Again, I think the Bible is a wonderful book. I would not have spent the last 11 months writing every day about the Bible if I didn’t believe this. But, I have tried to focus my writing on Jesus, the only in whom God took delight.

Not Moses.

And, not Elijah.

This is to use the Bible correctly.

To further drive home the relevance to us of Paul’s point to the Galatians, I believe we could paraphrase Galatians 3 this way.

O foolish Americans! Who has bewitched you. It was before your eyes that Jesus Christ was publicly portrayed as crucified. Let me ask you this? Did you receive the Spirit by works of the Bible or by hearing with faith? Are you so foolish? Having begun by the Spirit, are you now being perfected by the flesh? Did you suffer so many things in vain – if indeed it was in vain? Does he who supplies the Spirit to you and works miracles among you do so by works of the Bible, or by hearing with faith – just as “Abraham believed God, and it was counted to him as righteousness”?

Know then that is those of faith who are the sons of Abraham. And the Bible, foreseeing that God would justify the Gentiles by faith, preached the gospel beforehand to Abraham, saying, “In you shall all the nations be blessed.” So, then, those who are of faith are blessed along with Abraham, the man of faith.

For all who rely on works of the Bible are under a curse; for it is written, “Cursed be everyone who does not abide by all things written in the Bible, and do them.” Now it is evident that no one is justified before God by the Bible, for “The righteous shall live by faith.” But the Bible is not of faith, rather, “The one who does them shall live by them.” Christ redeemed us from the curse of the Bible by becoming a bible for us – for it is written, “Cursed is everyone who is hanged on a tree” – so that in Christ Jesus the blessing of Abraham might come to the Gentiles, so that we might receive the promised Spirit through faith.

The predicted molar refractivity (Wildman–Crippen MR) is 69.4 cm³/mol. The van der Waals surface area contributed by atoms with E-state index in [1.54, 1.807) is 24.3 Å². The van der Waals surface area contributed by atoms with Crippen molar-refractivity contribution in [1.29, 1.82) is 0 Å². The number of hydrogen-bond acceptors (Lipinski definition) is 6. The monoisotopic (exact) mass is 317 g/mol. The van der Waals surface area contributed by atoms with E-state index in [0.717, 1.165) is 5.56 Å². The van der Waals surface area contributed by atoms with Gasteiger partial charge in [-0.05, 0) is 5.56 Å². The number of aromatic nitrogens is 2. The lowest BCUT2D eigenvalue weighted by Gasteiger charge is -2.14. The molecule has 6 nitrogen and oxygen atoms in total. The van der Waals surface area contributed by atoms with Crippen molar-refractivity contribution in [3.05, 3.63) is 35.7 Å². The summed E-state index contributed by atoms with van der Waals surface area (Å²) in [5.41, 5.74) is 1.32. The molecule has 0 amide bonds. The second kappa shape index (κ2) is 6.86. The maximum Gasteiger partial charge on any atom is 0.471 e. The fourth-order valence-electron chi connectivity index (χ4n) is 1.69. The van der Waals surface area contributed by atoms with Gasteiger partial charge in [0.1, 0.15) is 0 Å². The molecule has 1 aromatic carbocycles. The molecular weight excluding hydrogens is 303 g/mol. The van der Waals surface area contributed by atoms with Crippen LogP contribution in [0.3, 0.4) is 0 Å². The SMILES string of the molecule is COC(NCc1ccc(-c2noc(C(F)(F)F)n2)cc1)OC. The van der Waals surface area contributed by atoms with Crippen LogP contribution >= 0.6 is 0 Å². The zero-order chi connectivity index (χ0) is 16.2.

To give a human example, brothers, even with a man-made covenant, no annuls it or adds to it once it has been ratified. Now the promises were made to Abraham and to his offspring. It does not say, “And to offsprings,” referring to many, but referring to one, “And to your offspring,” who is Christ. This is what I mean: the Bible, which came 430 years afterward, does not annul a covenant previously ratified by God, so as to make the promise void. For if the inheritance comes by the Bible, it no longer comes by promise; but God gave it to Abraham by promise.

Why then the Bible? It was added because of transgressions, until the offspring should come to whom the promise had been made, and the Bible was put in place through angels by an intermediary. No an intermediary implies more than one, but God is one.

Is the Bible contract to the promises of God? Certainly not! For if the Bible had been given to give life, then righteousness would indeed be by the Bible. But the Bible imprisoned everything under sin, so that the promise by faith in Jesus Christ might be given to those who believe.

Now before faith came, we were held captive under the Bible, imprisoned until the coming faith would be revealed. So then, the Bible was our guardian until Christ came, in order that we might be justified by faith. But now that faith has come, we are no longer under a guardian, for in Christ Jesus you are all sons of God, through faith. For as many of you as were baptized into Christ have put on Christ. There is neither American nor Arab, there is neither employee nor employer, there is no male and female, for you are all one in Christ Jesus. And if you are Christ’s, then you are Abraham’s offspring, heirs according to promise.